Power rate hike rebate during winter storms possible, court ruling reveals

When the temperatures dropped during Winter Storm Uri in 2021, prices for electricity went up. 

The bills that followed provided a shock that energy analysts like Ed Hirs, a University of Houston energy fellow, described as unnecessary and unfair.

"Keep in mind that it's not just City of Austin, CPS in San Antonio, Lumina. It's everybody. You know, Joint Base Sam Houston was tagged with a bill that week that was large enough to pay for four M1 Abrams tanks with fuel, with ammunition. I mean, this reached across everyone in the state and it was wrong. It was totally wrong," said Hirs.

The price spike was part of an emergency order to get more power generators online by allowing them to charge the maximum amount. It was done to prevent the state power grid from collapsing. 

The trigger policy is essentially a failsafe button authorized by the Public Utility Commission, and managed by ERCOT. But in 2021, in Hirs' opinion, that action was as useful as pumps on the Titanic.

"I could have set the price at $1 million a megawatt hour and there was no available generation to come in," said Hirs.

Austin Energy customers will remember how the utility did a rate adjustment back in November. It was done to address the increase the utility was paying, to make and to distribute electricity onto the ERCOT market. 

An example of that hit was the payment Austin Energy was expecting from Brazos Electric Cooperative for power. BEC has filed for bankruptcy protection and is reportedly making payments on a fraction of the multi-million dollar bill that Austin customers are having to make up for.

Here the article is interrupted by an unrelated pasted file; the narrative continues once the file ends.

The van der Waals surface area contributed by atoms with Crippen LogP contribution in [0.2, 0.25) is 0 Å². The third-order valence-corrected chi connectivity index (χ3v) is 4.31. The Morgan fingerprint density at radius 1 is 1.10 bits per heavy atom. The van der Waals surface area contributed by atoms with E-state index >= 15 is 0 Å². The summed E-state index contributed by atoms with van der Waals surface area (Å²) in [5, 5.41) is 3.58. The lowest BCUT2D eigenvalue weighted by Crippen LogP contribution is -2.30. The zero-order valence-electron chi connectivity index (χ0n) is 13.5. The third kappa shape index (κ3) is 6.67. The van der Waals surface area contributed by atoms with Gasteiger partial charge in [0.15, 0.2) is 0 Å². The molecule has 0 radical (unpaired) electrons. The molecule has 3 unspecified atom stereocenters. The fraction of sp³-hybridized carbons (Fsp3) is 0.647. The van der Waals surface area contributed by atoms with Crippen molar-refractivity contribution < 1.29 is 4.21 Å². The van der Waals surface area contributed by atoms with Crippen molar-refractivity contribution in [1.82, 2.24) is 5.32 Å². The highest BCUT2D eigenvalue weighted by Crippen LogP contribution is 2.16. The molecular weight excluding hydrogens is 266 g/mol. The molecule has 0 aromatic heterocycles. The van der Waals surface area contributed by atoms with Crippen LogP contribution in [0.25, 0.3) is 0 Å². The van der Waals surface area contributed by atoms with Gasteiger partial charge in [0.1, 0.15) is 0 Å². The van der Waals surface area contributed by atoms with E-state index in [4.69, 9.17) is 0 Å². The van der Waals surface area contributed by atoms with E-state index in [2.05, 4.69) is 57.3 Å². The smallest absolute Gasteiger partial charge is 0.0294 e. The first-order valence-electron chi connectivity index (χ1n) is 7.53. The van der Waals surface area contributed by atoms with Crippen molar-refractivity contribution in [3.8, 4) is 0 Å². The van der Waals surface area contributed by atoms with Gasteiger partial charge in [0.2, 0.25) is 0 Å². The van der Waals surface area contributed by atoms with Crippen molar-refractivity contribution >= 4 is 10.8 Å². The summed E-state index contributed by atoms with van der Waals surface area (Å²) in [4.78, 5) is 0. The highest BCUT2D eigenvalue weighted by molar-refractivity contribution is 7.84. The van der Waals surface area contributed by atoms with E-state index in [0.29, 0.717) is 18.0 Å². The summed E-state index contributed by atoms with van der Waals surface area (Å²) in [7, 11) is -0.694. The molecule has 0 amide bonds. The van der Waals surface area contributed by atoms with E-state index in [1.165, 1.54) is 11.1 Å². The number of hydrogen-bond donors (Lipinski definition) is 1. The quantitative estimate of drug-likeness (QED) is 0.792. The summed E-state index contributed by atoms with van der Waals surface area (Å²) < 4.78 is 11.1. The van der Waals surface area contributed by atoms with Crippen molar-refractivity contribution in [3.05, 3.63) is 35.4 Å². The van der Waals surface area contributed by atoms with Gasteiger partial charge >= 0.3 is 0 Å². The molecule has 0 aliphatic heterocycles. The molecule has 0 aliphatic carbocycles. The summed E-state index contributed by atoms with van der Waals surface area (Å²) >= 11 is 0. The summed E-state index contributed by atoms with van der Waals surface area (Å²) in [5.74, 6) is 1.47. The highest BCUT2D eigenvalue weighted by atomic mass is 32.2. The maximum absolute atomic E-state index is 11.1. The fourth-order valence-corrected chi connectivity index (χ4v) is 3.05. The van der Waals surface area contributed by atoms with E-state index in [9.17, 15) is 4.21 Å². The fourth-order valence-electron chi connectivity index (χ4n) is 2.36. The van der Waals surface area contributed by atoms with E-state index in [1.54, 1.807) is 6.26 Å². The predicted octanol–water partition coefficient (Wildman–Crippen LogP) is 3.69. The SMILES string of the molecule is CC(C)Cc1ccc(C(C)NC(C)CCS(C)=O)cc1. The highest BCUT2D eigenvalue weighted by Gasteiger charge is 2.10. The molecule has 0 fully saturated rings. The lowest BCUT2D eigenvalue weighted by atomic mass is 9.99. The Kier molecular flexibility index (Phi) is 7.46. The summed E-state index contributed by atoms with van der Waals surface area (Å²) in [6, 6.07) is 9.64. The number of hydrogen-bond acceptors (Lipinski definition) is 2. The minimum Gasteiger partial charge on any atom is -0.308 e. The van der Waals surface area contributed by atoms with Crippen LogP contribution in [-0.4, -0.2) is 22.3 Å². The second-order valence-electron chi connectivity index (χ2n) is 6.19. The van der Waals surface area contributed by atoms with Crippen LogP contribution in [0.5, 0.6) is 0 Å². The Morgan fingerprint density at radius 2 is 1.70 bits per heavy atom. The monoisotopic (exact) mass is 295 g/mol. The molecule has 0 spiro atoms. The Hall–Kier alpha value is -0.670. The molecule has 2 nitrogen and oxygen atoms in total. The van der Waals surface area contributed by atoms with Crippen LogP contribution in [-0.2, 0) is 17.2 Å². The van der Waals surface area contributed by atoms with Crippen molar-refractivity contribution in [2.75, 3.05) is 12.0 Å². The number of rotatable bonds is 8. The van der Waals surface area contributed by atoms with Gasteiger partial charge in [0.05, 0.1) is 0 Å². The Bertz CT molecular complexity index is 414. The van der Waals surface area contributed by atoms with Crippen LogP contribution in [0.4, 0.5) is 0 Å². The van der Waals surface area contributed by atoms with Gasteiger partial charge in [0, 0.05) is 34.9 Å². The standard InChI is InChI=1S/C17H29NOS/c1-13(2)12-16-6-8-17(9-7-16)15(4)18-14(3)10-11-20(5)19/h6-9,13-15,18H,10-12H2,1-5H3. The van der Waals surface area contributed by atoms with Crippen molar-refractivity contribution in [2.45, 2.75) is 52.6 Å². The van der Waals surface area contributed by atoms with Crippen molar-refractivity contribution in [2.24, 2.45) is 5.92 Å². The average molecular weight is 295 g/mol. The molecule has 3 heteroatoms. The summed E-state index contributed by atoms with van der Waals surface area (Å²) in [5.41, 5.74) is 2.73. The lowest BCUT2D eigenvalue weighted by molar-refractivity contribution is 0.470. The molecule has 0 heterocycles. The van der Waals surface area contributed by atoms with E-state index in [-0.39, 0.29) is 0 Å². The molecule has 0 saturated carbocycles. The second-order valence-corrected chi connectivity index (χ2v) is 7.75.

"Austin Energy is closely monitoring the case as it works its way through the legal system. As a municipal utility, we will continue to work on behalf of our customers and community to keep electric rates among the lowest in Texas," said AE Spokesperson Matt Mitchell in a statement sent to FOX 7.

Last week, a Texas Court of Appeals judge issued a ruling also critical of the PUC action. Doug Lewin, President of Stoic Energy, spoke to FOX 7 about the judge's ruling.

"He's (the Judge) basically saying the action you took, made it not a competitive market, you made it a regulated market, you overstepped the bounds of your authority," said Lewin.

The ruling keeps alive the possibility of a rate hike rollback, but with appeals expected all the way to the state Supreme Court expected. Lewin warns the details remain vague and convoluted. He favors a pay-out to help people make their homes more energy efficient and also to help those who have trouble paying their bills.

"Whether it's good news or bad news, very much depends on who you are and who your electric company is. And again, it is very difficult to unravel who this is good and who this is bad. One thing I will say that I think is an unequivocal good here is that this is very much a shot across the bow for the PUC, but also for other agencies," said Lewin.

Hirs also warns, a future refund probably won’t be very big.

"I'd expect if they come at all, they're going to come as a credit on the bill. Unwinding these transactions, it certainly can be done. There are plenty of accounting records. Everybody knows where the money went. The issue is, you know, how many bankruptcies are we going to have to parse through to get this done and done correctly," said Hirs.

Officials with the PUC declined to comment about the court ruling because the case remains unresolved.